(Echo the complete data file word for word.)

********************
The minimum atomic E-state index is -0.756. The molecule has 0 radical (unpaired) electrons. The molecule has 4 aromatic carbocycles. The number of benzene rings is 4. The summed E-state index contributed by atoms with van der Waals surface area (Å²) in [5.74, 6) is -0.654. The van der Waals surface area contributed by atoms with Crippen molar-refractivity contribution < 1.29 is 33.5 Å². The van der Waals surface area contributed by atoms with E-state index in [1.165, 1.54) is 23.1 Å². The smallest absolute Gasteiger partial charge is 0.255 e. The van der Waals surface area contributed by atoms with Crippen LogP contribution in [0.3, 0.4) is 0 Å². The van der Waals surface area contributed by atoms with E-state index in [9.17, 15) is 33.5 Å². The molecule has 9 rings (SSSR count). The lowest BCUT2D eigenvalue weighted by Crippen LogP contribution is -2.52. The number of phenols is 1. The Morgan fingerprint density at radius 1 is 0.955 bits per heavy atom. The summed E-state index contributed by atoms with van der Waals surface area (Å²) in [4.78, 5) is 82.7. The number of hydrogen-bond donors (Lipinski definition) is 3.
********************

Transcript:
The minimum atomic E-state index is -0.756. The molecule has 0 radical (unpaired) electrons. The molecule has 4 aromatic carbocycles. The number of benzene rings is 4. The summed E-state index contributed by atoms with van der Waals surface area (Å²) in [5.74, 6) is -0.654. The van der Waals surface area contributed by atoms with Crippen molar-refractivity contribution < 1.29 is 33.5 Å². The van der Waals surface area contributed by atoms with E-state index in [1.165, 1.54) is 23.1 Å². The smallest absolute Gasteiger partial charge is 0.255 e. The van der Waals surface area contributed by atoms with Crippen LogP contribution in [0.3, 0.4) is 0 Å². The van der Waals surface area contributed by atoms with E-state index in [9.17, 15) is 33.5 Å². The molecule has 9 rings (SSSR count). The lowest BCUT2D eigenvalue weighted by Crippen LogP contribution is -2.52. The number of phenols is 1. The Morgan fingerprint density at radius 1 is 0.955 bits per heavy atom. The summed E-state index contributed by atoms with van der Waals surface area (Å²) in [4.78, 5) is 82.7. The number of hydrogen-bond donors (Lipinski definition) is 3.